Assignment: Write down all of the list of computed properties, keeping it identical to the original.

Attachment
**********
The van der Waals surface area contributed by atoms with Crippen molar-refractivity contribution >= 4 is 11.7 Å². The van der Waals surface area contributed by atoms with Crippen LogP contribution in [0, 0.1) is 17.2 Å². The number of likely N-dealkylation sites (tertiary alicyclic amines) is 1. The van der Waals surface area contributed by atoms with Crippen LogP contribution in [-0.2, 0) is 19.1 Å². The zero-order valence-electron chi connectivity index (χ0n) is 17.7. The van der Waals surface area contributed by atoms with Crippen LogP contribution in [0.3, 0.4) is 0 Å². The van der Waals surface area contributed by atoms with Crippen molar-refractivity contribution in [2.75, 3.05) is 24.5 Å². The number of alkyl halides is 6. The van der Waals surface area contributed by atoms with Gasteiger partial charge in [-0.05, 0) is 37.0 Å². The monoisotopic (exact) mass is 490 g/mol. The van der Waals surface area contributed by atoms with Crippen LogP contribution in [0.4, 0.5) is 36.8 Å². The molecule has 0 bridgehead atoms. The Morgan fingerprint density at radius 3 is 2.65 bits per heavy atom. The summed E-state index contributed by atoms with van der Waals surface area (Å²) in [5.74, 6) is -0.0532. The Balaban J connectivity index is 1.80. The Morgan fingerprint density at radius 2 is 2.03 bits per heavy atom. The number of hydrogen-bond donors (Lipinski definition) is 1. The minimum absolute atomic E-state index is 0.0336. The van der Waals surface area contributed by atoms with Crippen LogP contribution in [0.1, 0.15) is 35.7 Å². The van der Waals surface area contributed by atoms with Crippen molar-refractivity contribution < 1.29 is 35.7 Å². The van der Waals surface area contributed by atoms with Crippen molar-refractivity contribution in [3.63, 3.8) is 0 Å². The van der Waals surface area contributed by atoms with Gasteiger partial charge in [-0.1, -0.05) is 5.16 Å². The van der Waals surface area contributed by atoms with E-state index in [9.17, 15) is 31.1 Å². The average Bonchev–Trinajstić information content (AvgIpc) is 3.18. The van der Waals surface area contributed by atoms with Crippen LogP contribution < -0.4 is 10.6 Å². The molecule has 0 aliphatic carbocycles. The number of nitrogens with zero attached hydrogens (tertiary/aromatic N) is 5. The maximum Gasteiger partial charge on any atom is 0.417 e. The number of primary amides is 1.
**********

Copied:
The van der Waals surface area contributed by atoms with Crippen molar-refractivity contribution >= 4 is 11.7 Å². The van der Waals surface area contributed by atoms with Crippen LogP contribution in [0, 0.1) is 17.2 Å². The number of likely N-dealkylation sites (tertiary alicyclic amines) is 1. The van der Waals surface area contributed by atoms with Crippen LogP contribution in [-0.2, 0) is 19.1 Å². The zero-order valence-electron chi connectivity index (χ0n) is 17.7. The van der Waals surface area contributed by atoms with Crippen LogP contribution in [0.3, 0.4) is 0 Å². The van der Waals surface area contributed by atoms with Crippen molar-refractivity contribution in [2.75, 3.05) is 24.5 Å². The number of alkyl halides is 6. The van der Waals surface area contributed by atoms with Gasteiger partial charge in [-0.05, 0) is 37.0 Å². The monoisotopic (exact) mass is 490 g/mol. The van der Waals surface area contributed by atoms with Crippen LogP contribution in [0.4, 0.5) is 36.8 Å². The molecule has 0 bridgehead atoms. The Morgan fingerprint density at radius 3 is 2.65 bits per heavy atom. The summed E-state index contributed by atoms with van der Waals surface area (Å²) in [5.74, 6) is -0.0532. The Balaban J connectivity index is 1.80. The Morgan fingerprint density at radius 2 is 2.03 bits per heavy atom. The number of hydrogen-bond donors (Lipinski definition) is 1. The minimum absolute atomic E-state index is 0.0336. The van der Waals surface area contributed by atoms with Crippen LogP contribution in [0.1, 0.15) is 35.7 Å². The van der Waals surface area contributed by atoms with Crippen molar-refractivity contribution < 1.29 is 35.7 Å². The van der Waals surface area contributed by atoms with Crippen molar-refractivity contribution in [3.63, 3.8) is 0 Å². The van der Waals surface area contributed by atoms with Gasteiger partial charge in [-0.1, -0.05) is 5.16 Å². The van der Waals surface area contributed by atoms with E-state index in [9.17, 15) is 31.1 Å². The average Bonchev–Trinajstić information content (AvgIpc) is 3.18. The van der Waals surface area contributed by atoms with Crippen LogP contribution < -0.4 is 10.6 Å². The molecule has 0 aliphatic carbocycles. The number of nitrogens with zero attached hydrogens (tertiary/aromatic N) is 5. The maximum Gasteiger partial charge on any atom is 0.417 e. The number of primary amides is 1.